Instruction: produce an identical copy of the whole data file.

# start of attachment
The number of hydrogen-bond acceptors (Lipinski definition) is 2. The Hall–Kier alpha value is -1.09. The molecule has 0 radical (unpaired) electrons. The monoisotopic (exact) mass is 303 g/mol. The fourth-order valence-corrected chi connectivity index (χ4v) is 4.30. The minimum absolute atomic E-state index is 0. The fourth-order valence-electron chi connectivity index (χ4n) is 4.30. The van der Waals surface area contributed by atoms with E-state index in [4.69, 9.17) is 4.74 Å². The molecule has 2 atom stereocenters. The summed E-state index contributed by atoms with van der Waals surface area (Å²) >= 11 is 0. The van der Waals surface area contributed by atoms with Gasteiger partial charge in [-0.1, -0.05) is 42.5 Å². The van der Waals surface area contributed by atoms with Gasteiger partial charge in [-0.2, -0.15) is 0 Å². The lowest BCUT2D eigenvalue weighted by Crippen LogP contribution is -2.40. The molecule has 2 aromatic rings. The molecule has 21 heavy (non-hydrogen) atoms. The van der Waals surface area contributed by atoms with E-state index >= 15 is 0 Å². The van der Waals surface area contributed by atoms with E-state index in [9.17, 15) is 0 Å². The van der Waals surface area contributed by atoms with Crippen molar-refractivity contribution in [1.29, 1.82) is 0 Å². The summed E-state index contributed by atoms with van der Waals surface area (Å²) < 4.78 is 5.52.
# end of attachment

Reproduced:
The number of hydrogen-bond acceptors (Lipinski definition) is 2. The Hall–Kier alpha value is -1.09. The molecule has 0 radical (unpaired) electrons. The monoisotopic (exact) mass is 303 g/mol. The fourth-order valence-corrected chi connectivity index (χ4v) is 4.30. The minimum absolute atomic E-state index is 0. The fourth-order valence-electron chi connectivity index (χ4n) is 4.30. The van der Waals surface area contributed by atoms with E-state index in [4.69, 9.17) is 4.74 Å². The molecule has 2 atom stereocenters. The summed E-state index contributed by atoms with van der Waals surface area (Å²) >= 11 is 0. The van der Waals surface area contributed by atoms with Gasteiger partial charge in [-0.1, -0.05) is 42.5 Å². The van der Waals surface area contributed by atoms with Gasteiger partial charge in [-0.2, -0.15) is 0 Å². The lowest BCUT2D eigenvalue weighted by Crippen LogP contribution is -2.40. The molecule has 2 aromatic rings. The molecule has 21 heavy (non-hydrogen) atoms. The van der Waals surface area contributed by atoms with E-state index >= 15 is 0 Å². The van der Waals surface area contributed by atoms with E-state index in [9.17, 15) is 0 Å². The van der Waals surface area contributed by atoms with Crippen molar-refractivity contribution in [1.29, 1.82) is 0 Å². The summed E-state index contributed by atoms with van der Waals surface area (Å²) < 4.78 is 5.52.